Communities hit by unfair milk contracts

The impact of commercially unfair milk supply contracts is reaching far beyond family farm gates to economically damage entire communities in southern Australian states, according to Dairy Connect.

CEO Shaughn Morgan said today an analysis prepared for south west Victoria’s Moyne Shire has concluded that the milk price crisis will cost the regional economy more than $67 million.

This total was based on the calculation that a milk price cut of 15 per cent would result in a $170,000–$200,000 annual loss per farm in the local government area.

“This is just part of the reason that contracts between fresh milk suppliers and processors will be at the top of the agenda at a national dairy stakeholder forum after the federal election vote counting process is complete and the federal poll declared by the AEC,” Shaughn Morgan said.

Dairy Connect has extracted an undertaking from the Federal Leader of the Nationals and Agriculture Minister Barnaby Joyce that there would be an industry-wide national roundtable on the crisis. A similar undertaking had been obtained from his opposition counterpart Joel Fitzgibbon.

New Zealand milk processor Fonterra announced 10 days ago it would slash the price it pays Australian milk suppliers next season to an average of $4.75 per kilogram of milk solids (kgms).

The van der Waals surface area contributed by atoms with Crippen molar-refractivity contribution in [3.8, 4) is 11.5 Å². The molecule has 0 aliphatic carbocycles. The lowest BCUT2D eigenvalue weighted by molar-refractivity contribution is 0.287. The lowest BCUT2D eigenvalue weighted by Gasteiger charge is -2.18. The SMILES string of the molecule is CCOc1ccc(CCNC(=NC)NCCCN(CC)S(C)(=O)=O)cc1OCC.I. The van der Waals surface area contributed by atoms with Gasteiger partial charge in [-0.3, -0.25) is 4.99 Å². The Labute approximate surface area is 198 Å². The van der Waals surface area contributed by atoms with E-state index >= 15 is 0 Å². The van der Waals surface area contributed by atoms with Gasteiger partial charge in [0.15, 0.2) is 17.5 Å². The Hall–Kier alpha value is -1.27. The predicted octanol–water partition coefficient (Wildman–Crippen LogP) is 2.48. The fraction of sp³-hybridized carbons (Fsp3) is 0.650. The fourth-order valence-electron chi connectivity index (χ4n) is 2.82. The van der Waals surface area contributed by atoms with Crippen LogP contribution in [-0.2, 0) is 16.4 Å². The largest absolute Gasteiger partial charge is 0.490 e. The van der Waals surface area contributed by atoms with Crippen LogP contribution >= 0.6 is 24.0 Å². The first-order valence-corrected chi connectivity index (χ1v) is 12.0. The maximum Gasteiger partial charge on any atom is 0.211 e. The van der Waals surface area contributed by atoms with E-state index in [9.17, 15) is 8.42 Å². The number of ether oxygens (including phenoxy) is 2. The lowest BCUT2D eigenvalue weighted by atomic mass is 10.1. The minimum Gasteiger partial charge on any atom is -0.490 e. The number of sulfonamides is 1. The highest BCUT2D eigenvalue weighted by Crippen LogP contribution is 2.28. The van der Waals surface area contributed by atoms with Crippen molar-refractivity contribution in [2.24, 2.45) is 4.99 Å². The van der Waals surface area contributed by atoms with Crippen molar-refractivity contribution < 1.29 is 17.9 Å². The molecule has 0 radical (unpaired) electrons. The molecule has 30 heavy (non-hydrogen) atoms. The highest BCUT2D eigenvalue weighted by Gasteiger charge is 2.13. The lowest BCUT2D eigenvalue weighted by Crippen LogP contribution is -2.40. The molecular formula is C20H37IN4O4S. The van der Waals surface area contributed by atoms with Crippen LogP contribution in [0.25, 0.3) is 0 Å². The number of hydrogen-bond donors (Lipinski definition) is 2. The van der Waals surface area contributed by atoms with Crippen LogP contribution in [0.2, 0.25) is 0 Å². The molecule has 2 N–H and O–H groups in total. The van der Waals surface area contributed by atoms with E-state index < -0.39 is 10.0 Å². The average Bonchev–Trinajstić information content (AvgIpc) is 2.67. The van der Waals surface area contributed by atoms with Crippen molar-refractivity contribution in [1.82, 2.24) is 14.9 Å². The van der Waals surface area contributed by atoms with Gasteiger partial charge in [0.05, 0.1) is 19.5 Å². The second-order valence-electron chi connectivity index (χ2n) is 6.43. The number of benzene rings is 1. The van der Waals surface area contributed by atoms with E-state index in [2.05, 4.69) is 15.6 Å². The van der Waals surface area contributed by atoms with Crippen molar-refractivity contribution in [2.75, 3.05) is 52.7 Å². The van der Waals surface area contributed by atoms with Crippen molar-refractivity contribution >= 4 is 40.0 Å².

The Fonterra figure was higher than the Murray Goulburn Co-op offer of $4.31kgms.

The opening price offering of Bega Cheese was $5kgms with Warrnambool Cheese and Butter’s $4.80kgms.

“The opening milk prices some dairy farmers will receive from the same processor may vary by almost $1 a kilogram of milk solids, according to a new Weekly Times analysis,” Shaughn Morgan said.

“As dairy farmers battle to come to terms with less than break-even pricing, the huge variation across the board is simply adding hurt for producers.

“Until producers can get monthly pricing settled and factor in freight costs and levies, the base calculation of total milk solids income doesn’t deliver any real transparency or clarity for individual family farms.”

Meanwhile, last week in Western Australia, Parmalat-owned processor Harvey Fresh confirmed it would dump five fresh milk suppliers from January.
Harvey Fresh quoted a clause in the existing milk purchasing agreement that said: “Either party may terminate this agreement by giving the other party six months.”

The statement from the processor blamed the decision on “the sustained global dairy oversupply and the loss of planned export sales”.

Shaughn Morgan said the entire industry needed ‘to decide whether a milk supply contract is, in fact, a contract’.

“Innocent suppliers are being financially punished in a number of cases by over ambitious and flawed market growth analysis by processors,” he said.

“If there has to be pain, then that pain should be borne by those responsible.”